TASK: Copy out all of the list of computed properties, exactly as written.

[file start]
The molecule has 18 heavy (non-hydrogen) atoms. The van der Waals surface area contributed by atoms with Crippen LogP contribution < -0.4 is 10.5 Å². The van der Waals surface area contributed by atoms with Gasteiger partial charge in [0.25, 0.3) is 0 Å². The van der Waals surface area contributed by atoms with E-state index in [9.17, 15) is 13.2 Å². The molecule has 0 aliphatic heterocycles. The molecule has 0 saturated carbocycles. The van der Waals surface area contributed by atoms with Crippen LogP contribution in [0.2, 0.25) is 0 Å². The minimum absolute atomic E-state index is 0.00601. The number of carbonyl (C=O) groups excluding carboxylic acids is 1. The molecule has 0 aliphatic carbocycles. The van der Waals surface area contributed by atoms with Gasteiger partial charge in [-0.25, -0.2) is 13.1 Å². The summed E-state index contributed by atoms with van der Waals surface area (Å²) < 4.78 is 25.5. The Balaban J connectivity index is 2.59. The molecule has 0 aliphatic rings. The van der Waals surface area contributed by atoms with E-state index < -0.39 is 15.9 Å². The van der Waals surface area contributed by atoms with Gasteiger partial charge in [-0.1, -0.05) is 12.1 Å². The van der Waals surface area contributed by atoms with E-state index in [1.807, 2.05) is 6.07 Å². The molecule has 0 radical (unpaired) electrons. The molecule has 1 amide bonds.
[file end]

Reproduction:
The molecule has 18 heavy (non-hydrogen) atoms. The van der Waals surface area contributed by atoms with Crippen LogP contribution < -0.4 is 10.5 Å². The van der Waals surface area contributed by atoms with Gasteiger partial charge in [0.25, 0.3) is 0 Å². The van der Waals surface area contributed by atoms with E-state index in [9.17, 15) is 13.2 Å². The molecule has 0 aliphatic heterocycles. The molecule has 0 saturated carbocycles. The van der Waals surface area contributed by atoms with Crippen LogP contribution in [0.2, 0.25) is 0 Å². The minimum absolute atomic E-state index is 0.00601. The number of carbonyl (C=O) groups excluding carboxylic acids is 1. The molecule has 0 aliphatic carbocycles. The van der Waals surface area contributed by atoms with Gasteiger partial charge in [-0.25, -0.2) is 13.1 Å². The summed E-state index contributed by atoms with van der Waals surface area (Å²) < 4.78 is 25.5. The Balaban J connectivity index is 2.59. The molecule has 0 aliphatic rings. The van der Waals surface area contributed by atoms with E-state index < -0.39 is 15.9 Å². The van der Waals surface area contributed by atoms with Gasteiger partial charge in [-0.1, -0.05) is 12.1 Å². The van der Waals surface area contributed by atoms with E-state index in [1.807, 2.05) is 6.07 Å². The molecule has 0 radical (unpaired) electrons. The molecule has 1 amide bonds.